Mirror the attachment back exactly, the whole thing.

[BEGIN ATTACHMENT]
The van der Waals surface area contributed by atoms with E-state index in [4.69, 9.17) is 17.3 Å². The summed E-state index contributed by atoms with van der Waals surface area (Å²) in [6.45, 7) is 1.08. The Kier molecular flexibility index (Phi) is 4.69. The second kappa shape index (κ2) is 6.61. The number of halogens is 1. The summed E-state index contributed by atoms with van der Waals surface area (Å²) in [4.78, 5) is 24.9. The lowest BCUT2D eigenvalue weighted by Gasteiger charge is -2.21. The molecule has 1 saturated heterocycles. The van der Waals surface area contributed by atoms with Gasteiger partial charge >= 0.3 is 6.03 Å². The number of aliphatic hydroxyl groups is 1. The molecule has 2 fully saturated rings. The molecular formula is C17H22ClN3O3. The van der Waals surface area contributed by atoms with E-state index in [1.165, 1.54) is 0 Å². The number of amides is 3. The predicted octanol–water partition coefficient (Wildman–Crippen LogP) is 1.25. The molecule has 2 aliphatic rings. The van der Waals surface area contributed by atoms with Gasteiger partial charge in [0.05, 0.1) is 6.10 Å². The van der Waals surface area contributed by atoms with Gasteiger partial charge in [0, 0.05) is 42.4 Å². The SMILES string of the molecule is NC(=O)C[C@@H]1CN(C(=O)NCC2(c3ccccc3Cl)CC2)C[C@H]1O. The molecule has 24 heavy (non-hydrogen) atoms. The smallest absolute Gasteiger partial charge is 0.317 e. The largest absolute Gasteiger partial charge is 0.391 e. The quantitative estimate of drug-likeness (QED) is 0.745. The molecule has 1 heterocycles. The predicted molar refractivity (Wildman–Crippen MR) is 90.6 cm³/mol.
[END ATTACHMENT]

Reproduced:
The van der Waals surface area contributed by atoms with E-state index in [4.69, 9.17) is 17.3 Å². The summed E-state index contributed by atoms with van der Waals surface area (Å²) in [6.45, 7) is 1.08. The Kier molecular flexibility index (Phi) is 4.69. The second kappa shape index (κ2) is 6.61. The number of halogens is 1. The summed E-state index contributed by atoms with van der Waals surface area (Å²) in [4.78, 5) is 24.9. The lowest BCUT2D eigenvalue weighted by Gasteiger charge is -2.21. The molecule has 1 saturated heterocycles. The van der Waals surface area contributed by atoms with Gasteiger partial charge >= 0.3 is 6.03 Å². The number of aliphatic hydroxyl groups is 1. The molecule has 2 fully saturated rings. The molecular formula is C17H22ClN3O3. The van der Waals surface area contributed by atoms with E-state index in [1.165, 1.54) is 0 Å². The number of amides is 3. The predicted octanol–water partition coefficient (Wildman–Crippen LogP) is 1.25. The molecule has 2 aliphatic rings. The van der Waals surface area contributed by atoms with Gasteiger partial charge in [0.05, 0.1) is 6.10 Å². The van der Waals surface area contributed by atoms with Gasteiger partial charge in [0, 0.05) is 42.4 Å². The SMILES string of the molecule is NC(=O)C[C@@H]1CN(C(=O)NCC2(c3ccccc3Cl)CC2)C[C@H]1O. The molecule has 24 heavy (non-hydrogen) atoms. The smallest absolute Gasteiger partial charge is 0.317 e. The largest absolute Gasteiger partial charge is 0.391 e. The quantitative estimate of drug-likeness (QED) is 0.745. The molecule has 1 heterocycles. The predicted molar refractivity (Wildman–Crippen MR) is 90.6 cm³/mol.